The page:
French at Gateshead College
Modern Languages suit those who are curious to discover new cultures and 'travel' in the broadest sense of the word, or those who see themselves as globe-trotting businessmen!
Success involves a highly disciplined attitude to memorising vocabulary on a daily basis, the ability to grasp grammatical concepts and to mimic strange sounds.
You need to have achieved grade A or better at the GCSE in the language you seek to take forward at AS Level
So what are the differences between GCSE and A Level?
- The Level: there is a big gap between GCSE and AS/A level standards. To do well in these subjects, students need more grammar and a more extended vocabulary. Modern languages are demanding A Levels.
- The subject matter. The GCSE course is based on students' daily lives. You were asked to write or talk about what you do at home, at school etc. At AS Level, we start taking a higher perspective. The course deals with issues in society, such as education, health, environment. This makes the AS course broader, and therefore more interesting than language GCSEs.
- What you get out of it. With a GCSE, you might be able to survive in a restaurant or hotel. An A Level gives you the grounding to have real conversations with real people. Quite a few of our former students have gone on to use their language whilst working abroad.
Lessons are structured around the above skills and topics.
Typically, one lesson will use audio material as a starting point to studying vocabulary and grammar.
Another lesson will be based on written text.
Once a week, students are grouped in smaller sets (maximum of four students) to prepare and practise their oral topics.
There are also structured grammar sessions, in which we revise basic, GCSE level grammar before moving on to more advanced aspects.
- A minimum of four GCSEs A* to C
- An equivalent Level 2 qualification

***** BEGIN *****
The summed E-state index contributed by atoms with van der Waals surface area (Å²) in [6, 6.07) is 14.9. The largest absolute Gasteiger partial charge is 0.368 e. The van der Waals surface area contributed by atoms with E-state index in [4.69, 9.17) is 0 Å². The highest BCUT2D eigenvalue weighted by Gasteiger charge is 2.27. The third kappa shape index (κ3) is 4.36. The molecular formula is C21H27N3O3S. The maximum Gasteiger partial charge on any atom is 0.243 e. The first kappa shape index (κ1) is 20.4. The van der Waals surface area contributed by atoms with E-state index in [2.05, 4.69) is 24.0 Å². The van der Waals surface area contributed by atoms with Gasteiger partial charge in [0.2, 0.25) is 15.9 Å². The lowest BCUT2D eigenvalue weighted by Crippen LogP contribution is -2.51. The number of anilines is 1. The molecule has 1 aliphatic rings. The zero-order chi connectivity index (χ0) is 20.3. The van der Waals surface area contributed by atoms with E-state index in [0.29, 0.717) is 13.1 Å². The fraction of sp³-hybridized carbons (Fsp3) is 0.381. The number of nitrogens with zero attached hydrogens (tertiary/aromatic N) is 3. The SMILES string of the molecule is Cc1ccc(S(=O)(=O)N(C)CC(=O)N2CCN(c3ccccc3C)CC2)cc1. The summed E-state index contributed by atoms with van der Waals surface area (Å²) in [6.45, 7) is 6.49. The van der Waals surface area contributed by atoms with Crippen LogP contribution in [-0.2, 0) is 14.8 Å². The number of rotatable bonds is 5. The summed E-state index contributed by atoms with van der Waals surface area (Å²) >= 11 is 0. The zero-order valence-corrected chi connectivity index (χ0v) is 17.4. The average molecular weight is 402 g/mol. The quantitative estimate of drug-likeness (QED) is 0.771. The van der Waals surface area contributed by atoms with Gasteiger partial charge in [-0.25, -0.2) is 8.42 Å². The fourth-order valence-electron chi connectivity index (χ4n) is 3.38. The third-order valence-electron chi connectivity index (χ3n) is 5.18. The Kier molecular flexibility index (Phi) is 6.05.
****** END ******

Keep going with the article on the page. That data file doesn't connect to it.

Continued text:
- Diploma Level 2
At AS Level, there is one language paper which combines listening, reading and writing tests. The second unit is the oral exam, which is examined by the students' teacher.
At A2 Level, the written paper includes translation, writing and civilisation. The other unit is another oral exam, again examined by our teachers.
Modern languages are among the top A Levels in terms of university application, whether you are planning to apply for a language course or many other degrees.
If you are applying for a 'mainstream' language (French, Spanish, German, etc), a good A Level grade in the same language is usually required. Indeed, quite a few of our students move on to a language degree.
Interestingly, statistics provided by university language departments show that most students with a language degree do not go on to a career in which the language is the main focus (eg teaching, translating). Instead, many language graduates work in businesses, banking, etc. An A Level in a mainstream language can also lead to a degree in a less popular language that you have never studied before (eg with a French A Level, you can start a degree in Arabic never having studied it).
How to apply
If you want to apply for this course, you will need to contact Gateshead College directly.